Mark Twain famously said, “Everybody loves to talk about the weather, but nobody does anything about it.” Most tree care professionals will probably disagree with this assessment—a great deal of the work done on landscape trees is undertaken with the weather in mind. For example, tasks like trimming, pruning and removal work to combat the effects of wind and snow; planting the right species for the local climate; creating shade to keep homes cool; the list goes on. And when stormy weather strikes, it’s tree care companies that are often the first call made by property owners to come in and make things right.



Storm is coming

“During a storm, trees can end up anywhere—on a building, on a car, on power lines,” says Steve Shreiner of Shreiner Tree Care, based outside of Philadelphia.

With about three decades in the tree care business, Shreiner says he’s developed a pretty effective system for prioritizing calls that come in to the office. The staff at Shreiner follows a protocol to ask for specific information that will help them determine how a particular storm cleanup call should be prioritized (existing customers always top the list). And, thanks to smartphones, the ability to receive visual documentation from customers instantly has proven very handy, he adds: “Getting photos from them gives us some intel about what to expect in the situation.”

In addition, in the midst of the chaos that comes with storm cleanup, it can be difficult logistically just to get crews and equipment to a site, Shreiner says. “We listen to the radio and watch TV to see where road closures might be so we can try to find ways around.”

He also often sends out a scout to assess the drivability of various job sites, hoping to prevent a situation where a crew heads out with a large truck, or piece of equipment, and ends up unable to get through.

From blocked roads to unstable trees to downed electrical lines, this scene from Hurricane Sandy shows that there are plenty of hazards tree care professionals are confronted by during storm cleanup work.


The process

The first step in responding to a storm is always to make safety the priority, emphasizes Jeff Stein, owner of Stein Tree Service, based in Wilmington, Delaware. He thinks back to Hurricane Sandy, which struck the Northeast in 2012. “Obviously, even though we were getting calls [while the hurricane was happening], I’m not calling my crews in then. I’m not going to put someone on a roof in the middle of a hurricane,” says Stein. “We called everyone in for that—when it was safe to do so.”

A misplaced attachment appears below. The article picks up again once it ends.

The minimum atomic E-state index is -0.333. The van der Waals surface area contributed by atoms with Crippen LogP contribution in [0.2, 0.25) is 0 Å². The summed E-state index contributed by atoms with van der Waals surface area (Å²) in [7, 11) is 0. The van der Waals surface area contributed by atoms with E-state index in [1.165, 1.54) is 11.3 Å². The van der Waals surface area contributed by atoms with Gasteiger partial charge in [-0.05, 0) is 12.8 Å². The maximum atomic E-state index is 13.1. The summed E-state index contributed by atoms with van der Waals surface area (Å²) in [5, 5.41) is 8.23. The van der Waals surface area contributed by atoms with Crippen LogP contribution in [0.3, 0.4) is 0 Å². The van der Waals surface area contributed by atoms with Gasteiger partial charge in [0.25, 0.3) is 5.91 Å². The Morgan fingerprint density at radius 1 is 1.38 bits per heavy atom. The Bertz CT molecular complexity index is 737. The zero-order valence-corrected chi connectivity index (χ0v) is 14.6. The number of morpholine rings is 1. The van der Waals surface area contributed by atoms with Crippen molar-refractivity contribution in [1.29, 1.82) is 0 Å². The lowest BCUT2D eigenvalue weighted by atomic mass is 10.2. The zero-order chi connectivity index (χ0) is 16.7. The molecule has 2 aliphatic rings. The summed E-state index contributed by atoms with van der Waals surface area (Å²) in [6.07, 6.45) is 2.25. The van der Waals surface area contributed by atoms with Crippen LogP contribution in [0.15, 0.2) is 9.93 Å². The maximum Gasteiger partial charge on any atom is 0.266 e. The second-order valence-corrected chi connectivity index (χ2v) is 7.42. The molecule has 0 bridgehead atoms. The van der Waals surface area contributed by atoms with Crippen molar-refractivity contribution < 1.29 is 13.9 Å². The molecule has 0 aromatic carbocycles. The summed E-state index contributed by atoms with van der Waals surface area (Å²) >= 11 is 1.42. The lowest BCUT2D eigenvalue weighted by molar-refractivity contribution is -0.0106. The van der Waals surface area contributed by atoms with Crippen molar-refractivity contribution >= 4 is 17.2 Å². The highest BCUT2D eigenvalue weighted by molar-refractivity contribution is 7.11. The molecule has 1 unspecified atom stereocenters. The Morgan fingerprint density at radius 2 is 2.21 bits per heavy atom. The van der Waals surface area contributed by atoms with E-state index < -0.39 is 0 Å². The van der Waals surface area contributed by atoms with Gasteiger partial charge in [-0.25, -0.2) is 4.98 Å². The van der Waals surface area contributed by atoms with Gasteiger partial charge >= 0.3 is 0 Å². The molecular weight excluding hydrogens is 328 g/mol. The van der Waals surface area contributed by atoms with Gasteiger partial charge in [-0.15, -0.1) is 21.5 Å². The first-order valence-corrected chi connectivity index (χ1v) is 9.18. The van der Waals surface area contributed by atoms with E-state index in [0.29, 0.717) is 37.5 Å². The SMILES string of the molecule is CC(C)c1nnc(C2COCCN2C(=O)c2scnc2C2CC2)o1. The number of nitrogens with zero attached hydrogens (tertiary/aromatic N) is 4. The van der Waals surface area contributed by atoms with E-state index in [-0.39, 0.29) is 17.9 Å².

Stein runs three crews on a daily basis; each week, one of those crews is also on-call, meaning they need to be ready to respond to off-hours emergency calls, storm damage, etc. Stein notes that he posts an on-call schedule at the beginning of every year so employees can plan accordingly.

If more of this work comes in than that one crew can handle, it’s all hands on deck. “If a big event should happen, they know that they might all be called,” he explains.

Calm in the storm

The atmosphere surrounding a storm can be chaotic, but response and cleanup work needs to be done calmly and deliberately. “It’s sort of like a triage in an emergency room. You evaluate things and prioritize the worst cases first,” says Stein.

“The main thing is to get the trees stabilized,” he adds. “So, if a tree has fallen on a house, the goal is to first get it off the house. Then, if we’re getting multiple calls, we might have to go get another tree off a house. So we might not be doing the cleanup until three or four days later.”

When you’re dealing with trees that are up against something, there are added pressure points that wouldn’t be there on a normal tree take-down or pruning, says Jeff Stein, of Stein Tree Service.


How do you know the best way to remove a tree from a house? After all, it’s not something that’s covered in most trainings. “A lot of it is experience,” says Stein. “Obviously, when you’re dealing with trees that are up against something, there are added pressure points that wouldn’t be there on a normal tree take-down or pruning. So there are certain ways you need to cut things so they don’t spring back and hit you, or cause further damage to the property.”

Stein says that he occasionally covers storm-response topics such as these during his company’s weekly safety meetings, so employees will know what to do when a storm strikes and how they need to respond.